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The EU works closely with Bangladesh in the framework of the EU-Bangladesh Co-operation Agreement, concluded in 2001. This agreement provides broad scope for co-operation, extending to trade and economic development, human rights, good governance and the environment.

Bangladesh has been a WTO member since 1995 and, as a least developed country, benefits from the EU's "Everything but Arms" arrangement, which grants duty free, quota free access for all exports, except arms and ammunition.

Trade picture

  • The EU is Bangladesh's main trading partner, accounting for around 24% of Bangladesh's total trade in 2015.
  • In 2015, Bangladesh was the EU's 35th largest trading partner in goods.
  • EU imports from Bangladesh are dominated by clothing, accounting for over 90% of the EU's total imports from Bangladesh.
  • EU exports to Bangladesh are dominated by machinery and transport equipment (49%).
  • From 2008 to 2015, EU28 imports from Bangladesh have almost trebled from €5,464 million to €15,145 million, which represents nearly half of Bangladesh's total exports.

EU-Bangladesh: Trade in goods

Trade in goods 2018-2020, € billions
Year EU imports EU exports Balance
2018 15.2 3.2 -12.0
2019 16.3 3.0 -13.3
2020 13.6 2.2 -11.4

EU-Bangladesh: Trade in services

Trade in services 2017-2019, € billions
Year EU imports EU exports Balance
2017 0.4 0.6 0.1
2018 0.5 0.6 0.1
2019 0.5 0.6 0.1

EU-Bangladesh: Foreign direct investment

Foreign direct investment 2019, € billions
Year Inward stocks Outward stocks Balance
2019 0.0 1.2 1.1

Unless otherwise mentioned “EU” concerns for all indicated years the current European Union of 27 Member States.

Date of retrieval: 12/04/2021

More statistics on Bangladesh

EU and Bangladesh

As a Least Developed Country (LDC), Bangladesh benefits from the most favourable regime available under the EU's Generalized Scheme of Preferences (GSP), namely the Everything But Arms (EBA) arrangement. EBA grants the 48 LDCs – including Bangladesh – duty free quota, free access to the EU for exports of all products, except arms and ammunition.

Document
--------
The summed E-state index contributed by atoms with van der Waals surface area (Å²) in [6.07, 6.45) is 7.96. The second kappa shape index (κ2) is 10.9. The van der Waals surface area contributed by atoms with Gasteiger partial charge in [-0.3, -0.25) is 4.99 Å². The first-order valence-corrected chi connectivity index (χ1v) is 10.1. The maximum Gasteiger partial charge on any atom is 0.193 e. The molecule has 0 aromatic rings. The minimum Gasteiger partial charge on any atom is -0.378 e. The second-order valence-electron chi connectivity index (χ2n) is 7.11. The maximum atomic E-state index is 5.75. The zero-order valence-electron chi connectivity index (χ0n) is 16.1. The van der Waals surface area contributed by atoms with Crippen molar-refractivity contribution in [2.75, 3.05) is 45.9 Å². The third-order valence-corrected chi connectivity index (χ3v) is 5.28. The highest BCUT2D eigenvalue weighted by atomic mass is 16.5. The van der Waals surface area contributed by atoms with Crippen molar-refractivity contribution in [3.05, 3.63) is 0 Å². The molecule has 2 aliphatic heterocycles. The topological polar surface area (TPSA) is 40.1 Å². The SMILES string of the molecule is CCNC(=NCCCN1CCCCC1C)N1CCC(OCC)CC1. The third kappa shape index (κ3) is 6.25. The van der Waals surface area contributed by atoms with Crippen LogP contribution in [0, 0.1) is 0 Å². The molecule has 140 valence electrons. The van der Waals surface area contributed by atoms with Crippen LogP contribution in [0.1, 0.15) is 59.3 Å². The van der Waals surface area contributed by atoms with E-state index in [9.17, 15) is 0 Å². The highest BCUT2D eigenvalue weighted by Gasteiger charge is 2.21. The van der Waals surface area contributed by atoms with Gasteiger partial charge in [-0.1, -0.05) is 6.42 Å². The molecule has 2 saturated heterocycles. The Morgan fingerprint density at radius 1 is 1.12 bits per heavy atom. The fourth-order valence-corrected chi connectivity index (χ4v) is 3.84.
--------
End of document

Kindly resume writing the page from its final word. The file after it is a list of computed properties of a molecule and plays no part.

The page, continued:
In July 2013, in response to the collapse of the Rana Plaza factory complex which killed scores of workers, the EU took the initiative of launching a Sustainability Compact for Bangladesh with the aim of improving labour rights and factory safety in the ready-made garment industry. The initiative brings together the EU, the Government of Bangladesh, the USA, Canada - i.e. the main markets for Bangladeshi garment production - as well as the International labour Organisation (ILO). The Compact is based on short and long term commitments related to three inter-linked pillars:

  • respect for labour rights;
  • structural integrity of buildings and occupational safety and health;
  • responsible business conduct.

The Compact has contributed to tangible improvements in workplace safety, though respect of workers' rights remains a pressing issue in Bangladesh. The EU's Fourth Technical Report on the Bangladesh Sustainability Compact was published in October 2017.

Trading with Bangladesh